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UKRAINIAN LANGUAGE SLOWLY YET STEADILY DISPLACES RUSSIAN IN UKRAINE

Each year on 9 November Ukrainians hold the radio dictation of national unity. Media broadcast how a Ukrainian writer reads aloud selected difficult text in Ukrainian. People write it down and can submit for grammar check. Although symbolical participation, not competition is the main for this event, those who make zero mistakes can win prizes. This year the event was conducted by famous Ukrainian writer Yuriy Andrukhovych. Editor’s Note: On 9 November, Ukrainians celebrate the day of Ukrainian language and writing. It is celebrated since 1997, symbolically, on the day of Nestor the Chronicler, author of the most known chronicle of the…

2021/11/09

Euromaidan Press

 

Each year on 9 November Ukrainians hold the radio dictation of national unity. Media broadcast how a Ukrainian writer reads aloud selected difficult text in Ukrainian. People write it down and can submit for grammar check. Although symbolical participation, not competition is the main for this event, those who make zero mistakes can win prizes. This year the event was conducted by famous Ukrainian writer Yuriy Andrukhovych.

 

Editor’s Note: On 9 November, Ukrainians celebrate the day of Ukrainian language and writing. It is celebrated since 1997, symbolically, on the day of Nestor the Chronicler, author of the most known chronicle of the Kyivan Rus The Tale of Bygone Years.  A new poll by the Ilko Kucheriv Democratic Initiatives Foundation demonstrates that the status and use of Ukrainian language in Ukraine continues slowly yet steadily increasing. A majority of Ukrainians support the state language policy centered around the promotion of Ukrainian language. If in the 1990s Ukraine was roughly half-Russian and half-Ukrainian speaking, with Ukrainian often perceived as an inferior language and some MPs breaching rules to speak Russian in the Parliament, in 2021 such situations remain rare exceptions.

 

Language was always a cornerstone of Ukraine’s national identity, along with Ukrainian aspirations for individual and national freedom reflected already in 17th-century democratic Cossack institutions.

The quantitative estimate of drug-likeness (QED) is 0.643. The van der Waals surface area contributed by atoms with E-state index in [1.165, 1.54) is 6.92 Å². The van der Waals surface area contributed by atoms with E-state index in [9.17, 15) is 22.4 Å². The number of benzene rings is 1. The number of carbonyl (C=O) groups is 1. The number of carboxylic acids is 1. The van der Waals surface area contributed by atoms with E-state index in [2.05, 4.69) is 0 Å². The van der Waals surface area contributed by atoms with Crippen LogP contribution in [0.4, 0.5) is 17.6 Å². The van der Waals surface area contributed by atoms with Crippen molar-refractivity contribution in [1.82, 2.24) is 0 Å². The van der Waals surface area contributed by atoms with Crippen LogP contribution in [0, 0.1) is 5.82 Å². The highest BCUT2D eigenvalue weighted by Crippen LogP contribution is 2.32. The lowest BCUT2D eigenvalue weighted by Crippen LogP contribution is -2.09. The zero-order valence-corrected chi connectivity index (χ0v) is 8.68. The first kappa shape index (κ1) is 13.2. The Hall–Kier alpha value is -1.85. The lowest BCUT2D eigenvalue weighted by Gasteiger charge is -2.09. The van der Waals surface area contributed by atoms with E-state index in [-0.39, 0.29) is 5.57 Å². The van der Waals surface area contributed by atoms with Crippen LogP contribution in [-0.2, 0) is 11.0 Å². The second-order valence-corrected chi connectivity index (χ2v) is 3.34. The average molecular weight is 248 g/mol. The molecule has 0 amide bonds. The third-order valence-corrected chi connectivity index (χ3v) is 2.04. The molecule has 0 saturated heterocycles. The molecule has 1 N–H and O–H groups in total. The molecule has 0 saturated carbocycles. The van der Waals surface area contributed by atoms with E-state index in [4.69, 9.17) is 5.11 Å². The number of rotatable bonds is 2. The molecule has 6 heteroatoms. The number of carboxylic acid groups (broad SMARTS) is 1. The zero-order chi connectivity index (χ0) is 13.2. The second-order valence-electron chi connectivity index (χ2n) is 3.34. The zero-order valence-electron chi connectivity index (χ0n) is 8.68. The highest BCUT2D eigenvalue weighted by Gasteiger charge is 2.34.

That is why the holiday of Ukrainian language is very important for contemporary Ukraine as well. It also bears political importance — the growing presence of Ukraine’s language in Ukraine, instead of Russian, is considered by the majority as symbolical liberation from the 300-year-long colonial status in the Russian empire and the USSR.

 

The Ukrainian state has supported the Ukrainian language by various policies, especially during the 2004-2009 presidency of Viktor Yushchenko, when mandatory dubbing of films for cinemas was introduced in Ukrainian.

 

Ukrainian was also promoted during Petro Poroshenko’s presidency in 2014-2019, when his team adopted Ukrainian language quotas for radio and TV, and expanded education in Ukrainian to more than 90% nationwide. The team of current president Zelenskyy partially continued this policy, introducing on 16 January 2021 a provision of the 2019 law on services in Ukrainian by default.

 

Although each of the language reforms was debated by the Russian minority and Russian speakers in Ukraine, the sociology reveals that more people speak Ukrainian now than 20 years ago and a strong majority supports further expansion of Ukrainian in Ukraine.

According to the most recent study, published on 8 November and jointly conducted by the Democratic Initiatives Foundation and Razumkov Center, the share of those who consider Ukrainian as their mother tongue has increased from 68% to 78% over the last 20 years, compared to the 2001 census. The increase could be partially leveled by the fact that the 2021 study doesn’t include the occupied areas of Crimea and eastern Ukraine.

 

At the same time, the age dynamic demonstrates that younger people more frequently consider Ukrainian their mother tongue. 83% of Ukrainians aged 18-29 say Ukrainian is their mother tongue. This figure stands at 79% on average among other age groups and only 73% among those who are above 60.

 

The self-identification of the mother tongue doesn’t necessarily mean that people actively speak it at home and in everyday life. Measuring this was always problematic for sociologists.

 

According to the quoted study, in central and western Ukraine, about 85% say they speak Ukrainian at home while 90-96% consider Ukrainian their mother tongue. Regarding south and eastern Ukraine, although 57% say Ukrainian is their mother tongue, only about 30% say they speak it at home. These numbers demonstrate a slow increase in the real practice of Ukrainian compared to 2012.

 

Also, a majority of people in all regions have noticed an increase in the use of the Ukrainian language in their surroundings over the last six months. Most likely, it is the effect of the latest norms introduced on 16 January 2021, but also part of the general tendency.

 

The survey reveals an overall positive perception of the most recent state language policy that obliges businesses to serve in Ukrainian by default unless another language is requested by a customer. This policy is supported by 55% and opposed by 20%.

The latter 20% closely correlates with about 15% of supporters of the pro-Russian party Oppositional Platform and about 15% of ethnic Russians in Ukraine, although it doesn’t mean that all Russians support the Oppositional Platform and oppose language policy.